Increase in Web Advertising Has Implications for Ad Agency PR

It was bound to happen: Web advertising revenue in the U.S.has surpassed that of newspaper advertising revenue.

An April 14 article in The Wall Street Journal cites a PricewaterhouseCoopers LLP report for the Interactive Advertising Bureau that shows a rebound for Web advertising after a modest decline in 2009.

The IAB estimates that Internet-ad revenue in 2010, which rose 15% to $26 billion, surpassed that of newspapers, which amounted to $22.8 billion, as well as $22.5 billion from cable TV networks, $17.6 billion from broadcast TV networks and $15.3 billion from radio.

Given the growth of the Web and the decline in newspaper readership, this changing of the guard was inevitable. Still, it is amazing to think about the relative speed with which all this has happened.

The prominence of the Internet as an advertising vehicle also has implications for ad agency PR. Blogs, Facebook, Twitter, YouTube, etc., as well as free and paid Internet news release distribution services, are important ways to get news out to key audiences beyond traditional print and broadcast outlets.

While social media plays a vital role in generating awareness for public relations initiatives, some are still not up to speed on its potential.

Commenting on the gap that exists between the percentage of time consumers spend using digital media and the percentage of spending that marketers allocate to the Web, John Suhler, founding partner with private equity and media forecasting firm Verohnis Suhler Stevenson, noted: “Dollars always follow eyeballs.”

More and more, eyeballs are turning to the Internet for news and information, and that trend likely will continue growing in the years to come.

Don Beehler provides public relations consulting services to small- and medium-sized advertising agencies and businesses.

Ad Agencies: Is Traditional Media on the Way Out as a PR Tool?

A major shift is underway in the public relations/public affairs world when it comes to the use of social media, according to a new survey by PR/PA agency mergers & acquisitions consultants StevensGouldPincus.

In a news release the consulting group said that the use of social media for public relations/public affairs purposes by U.S. communications consulting firms has increased 12-15% this past year.

While the percentage of work currently devoted to social media by these firms is 30% overall, that percentage will increase to an average of 42% new year.  For firms with revenue in excess of $3 million, the increase will be even higher, at 46%.

“If this trend persists, within the next two years social media will replace traditional media as PR/PA’s primary tool for reaching client audiences with news and information,” said SGP Managing Partner Art Stevens.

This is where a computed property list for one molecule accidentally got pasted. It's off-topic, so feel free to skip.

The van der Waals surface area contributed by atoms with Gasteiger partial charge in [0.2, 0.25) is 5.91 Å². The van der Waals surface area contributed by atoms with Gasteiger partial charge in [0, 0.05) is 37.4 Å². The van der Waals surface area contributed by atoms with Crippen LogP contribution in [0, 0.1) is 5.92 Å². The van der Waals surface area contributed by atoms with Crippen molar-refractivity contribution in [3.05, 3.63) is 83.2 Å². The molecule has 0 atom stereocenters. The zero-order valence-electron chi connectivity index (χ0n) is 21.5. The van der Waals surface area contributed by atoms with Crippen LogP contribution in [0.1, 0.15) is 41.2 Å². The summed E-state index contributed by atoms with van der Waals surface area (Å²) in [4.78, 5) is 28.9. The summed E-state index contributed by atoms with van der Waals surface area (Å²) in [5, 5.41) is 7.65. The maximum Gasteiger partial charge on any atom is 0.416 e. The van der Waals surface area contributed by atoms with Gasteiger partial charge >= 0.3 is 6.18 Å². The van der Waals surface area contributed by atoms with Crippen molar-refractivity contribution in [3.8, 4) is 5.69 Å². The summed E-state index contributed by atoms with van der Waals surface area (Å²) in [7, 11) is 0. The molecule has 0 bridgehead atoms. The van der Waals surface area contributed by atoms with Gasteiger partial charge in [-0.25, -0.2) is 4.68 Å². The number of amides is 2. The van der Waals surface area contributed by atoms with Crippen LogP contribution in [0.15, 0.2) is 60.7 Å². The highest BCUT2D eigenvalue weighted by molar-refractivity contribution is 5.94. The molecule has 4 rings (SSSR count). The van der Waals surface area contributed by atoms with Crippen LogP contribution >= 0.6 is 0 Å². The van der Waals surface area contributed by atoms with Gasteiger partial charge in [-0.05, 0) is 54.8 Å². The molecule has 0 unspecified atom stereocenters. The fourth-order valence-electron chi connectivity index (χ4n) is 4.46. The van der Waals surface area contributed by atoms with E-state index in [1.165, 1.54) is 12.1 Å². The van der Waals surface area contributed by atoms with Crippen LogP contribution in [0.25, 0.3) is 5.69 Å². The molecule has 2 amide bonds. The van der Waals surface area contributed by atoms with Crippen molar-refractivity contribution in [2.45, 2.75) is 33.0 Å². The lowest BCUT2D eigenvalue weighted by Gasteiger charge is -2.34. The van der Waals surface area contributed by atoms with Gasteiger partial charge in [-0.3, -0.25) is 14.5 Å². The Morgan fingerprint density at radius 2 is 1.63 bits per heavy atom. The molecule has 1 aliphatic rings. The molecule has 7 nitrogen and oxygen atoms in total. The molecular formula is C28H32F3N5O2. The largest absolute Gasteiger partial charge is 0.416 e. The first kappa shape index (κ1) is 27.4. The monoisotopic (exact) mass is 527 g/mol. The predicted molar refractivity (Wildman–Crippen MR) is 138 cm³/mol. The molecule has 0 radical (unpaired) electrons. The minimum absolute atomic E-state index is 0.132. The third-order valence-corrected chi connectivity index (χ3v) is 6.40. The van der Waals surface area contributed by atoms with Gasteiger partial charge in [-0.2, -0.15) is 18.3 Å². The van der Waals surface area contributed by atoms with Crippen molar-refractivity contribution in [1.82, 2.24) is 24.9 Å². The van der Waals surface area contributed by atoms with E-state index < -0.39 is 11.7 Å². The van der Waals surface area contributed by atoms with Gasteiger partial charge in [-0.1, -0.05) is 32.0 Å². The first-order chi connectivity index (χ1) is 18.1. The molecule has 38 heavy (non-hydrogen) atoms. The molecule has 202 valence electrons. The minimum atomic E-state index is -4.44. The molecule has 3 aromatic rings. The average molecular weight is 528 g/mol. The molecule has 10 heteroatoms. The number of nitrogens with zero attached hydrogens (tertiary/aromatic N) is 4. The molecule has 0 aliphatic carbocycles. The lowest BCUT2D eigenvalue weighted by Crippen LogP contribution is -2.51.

“When you consider that traditional media have been the bedrock of professional PR/PA practice for more than 100 years, the implications are profound.”

Media relations has the highest use of social media, averaging 36%, followed by product marketing (25%) and issues advocacy (20%).

While the amount of time devoted to social media varies each month, Facebook gets the most attention (31%), followed by Twitter (29%), LinkedIn (18%), MySpace (17%) and YouTube (14%).

The survey indicated the most important issue to public relations and public affairs firms is the ability to track and measure results, and quantify value.

Don Beehler provides public relations consulting services to small- and medium-sized advertising agencies and businesses.

Ad Agencies: Don’t Underestimate Your Competition

In today’s Wall Street Journal, Nick Brien, CEO of McCann Worldgroup, said that the ad agency giant’s biggest competition is media companies like Meredith Corp.

 It turns out that Meredith, which does direct marketing and social media for Chrysler, beat out McCann for part of the auto maker’s business.

 “If you don’t recognize who you competition is, you will underestimate them,” Brien told The Journal.

 And in times as intensively competitive as these, you really don’t want to do that.

 Ad agencies aren’t the only ones feeling the heat.  Now PR firms either are – or should be – looking increasing their expertise in social media.

Earlier this month the Dallas Business Journal ran a story by Web Reporter Kerri Panchuk about how the PR landscape has been changed by social media advertising/marketing, and how local PR agencies are responding.

  •  “In our business-to-consumer group, social media is getting to be at least 25 percent of our business,” says Michael Burns, CEO of public relations firm Michael A. Burns & Associates Inc.  “We are diversifying our services based on what our clients want from a PR agency.”
  • James Hering, a principal at The Richards Group, tells the Dallas Business Journal that many of his clients allocate about 70 percent of their marketing budgets to digital and online initiatives.
  • As further confirmation, Michael Crawford, president of a M/C/C, an advertising and PR firm, estimates that 60 percent to 70 percent of his revenue now comes from digital work.